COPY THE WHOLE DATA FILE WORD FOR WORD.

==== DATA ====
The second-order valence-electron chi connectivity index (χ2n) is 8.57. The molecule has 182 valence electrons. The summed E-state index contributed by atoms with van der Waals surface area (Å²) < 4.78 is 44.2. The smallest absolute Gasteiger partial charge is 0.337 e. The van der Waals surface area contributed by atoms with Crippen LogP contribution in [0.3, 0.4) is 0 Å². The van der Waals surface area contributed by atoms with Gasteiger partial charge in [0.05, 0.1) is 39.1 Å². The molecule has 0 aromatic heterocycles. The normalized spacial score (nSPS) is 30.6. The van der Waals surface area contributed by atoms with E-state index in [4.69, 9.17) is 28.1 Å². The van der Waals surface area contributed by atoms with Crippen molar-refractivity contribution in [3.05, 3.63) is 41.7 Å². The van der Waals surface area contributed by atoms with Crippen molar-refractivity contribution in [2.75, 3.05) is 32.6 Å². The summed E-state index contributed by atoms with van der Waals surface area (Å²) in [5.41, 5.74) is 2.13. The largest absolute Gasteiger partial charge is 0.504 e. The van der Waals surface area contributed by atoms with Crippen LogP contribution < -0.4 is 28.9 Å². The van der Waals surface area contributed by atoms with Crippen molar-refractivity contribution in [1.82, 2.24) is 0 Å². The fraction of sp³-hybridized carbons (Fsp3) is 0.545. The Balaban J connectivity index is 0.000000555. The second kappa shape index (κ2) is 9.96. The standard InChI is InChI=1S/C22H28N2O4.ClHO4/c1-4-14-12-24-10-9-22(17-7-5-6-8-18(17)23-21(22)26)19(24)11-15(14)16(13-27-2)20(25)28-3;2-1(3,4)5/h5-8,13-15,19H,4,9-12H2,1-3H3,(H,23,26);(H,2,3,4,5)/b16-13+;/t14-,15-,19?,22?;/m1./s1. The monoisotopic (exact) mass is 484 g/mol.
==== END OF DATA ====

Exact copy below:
The second-order valence-electron chi connectivity index (χ2n) is 8.57. The molecule has 182 valence electrons. The summed E-state index contributed by atoms with van der Waals surface area (Å²) < 4.78 is 44.2. The smallest absolute Gasteiger partial charge is 0.337 e. The van der Waals surface area contributed by atoms with Crippen LogP contribution in [0.3, 0.4) is 0 Å². The van der Waals surface area contributed by atoms with Gasteiger partial charge in [0.05, 0.1) is 39.1 Å². The molecule has 0 aromatic heterocycles. The normalized spacial score (nSPS) is 30.6. The van der Waals surface area contributed by atoms with E-state index in [4.69, 9.17) is 28.1 Å². The van der Waals surface area contributed by atoms with Crippen molar-refractivity contribution in [3.05, 3.63) is 41.7 Å². The van der Waals surface area contributed by atoms with Crippen molar-refractivity contribution in [2.75, 3.05) is 32.6 Å². The summed E-state index contributed by atoms with van der Waals surface area (Å²) in [5.41, 5.74) is 2.13. The largest absolute Gasteiger partial charge is 0.504 e. The van der Waals surface area contributed by atoms with Crippen LogP contribution < -0.4 is 28.9 Å². The van der Waals surface area contributed by atoms with Crippen molar-refractivity contribution in [1.82, 2.24) is 0 Å². The fraction of sp³-hybridized carbons (Fsp3) is 0.545. The Balaban J connectivity index is 0.000000555. The second kappa shape index (κ2) is 9.96. The standard InChI is InChI=1S/C22H28N2O4.ClHO4/c1-4-14-12-24-10-9-22(17-7-5-6-8-18(17)23-21(22)26)19(24)11-15(14)16(13-27-2)20(25)28-3;2-1(3,4)5/h5-8,13-15,19H,4,9-12H2,1-3H3,(H,23,26);(H,2,3,4,5)/b16-13+;/t14-,15-,19?,22?;/m1./s1. The monoisotopic (exact) mass is 484 g/mol.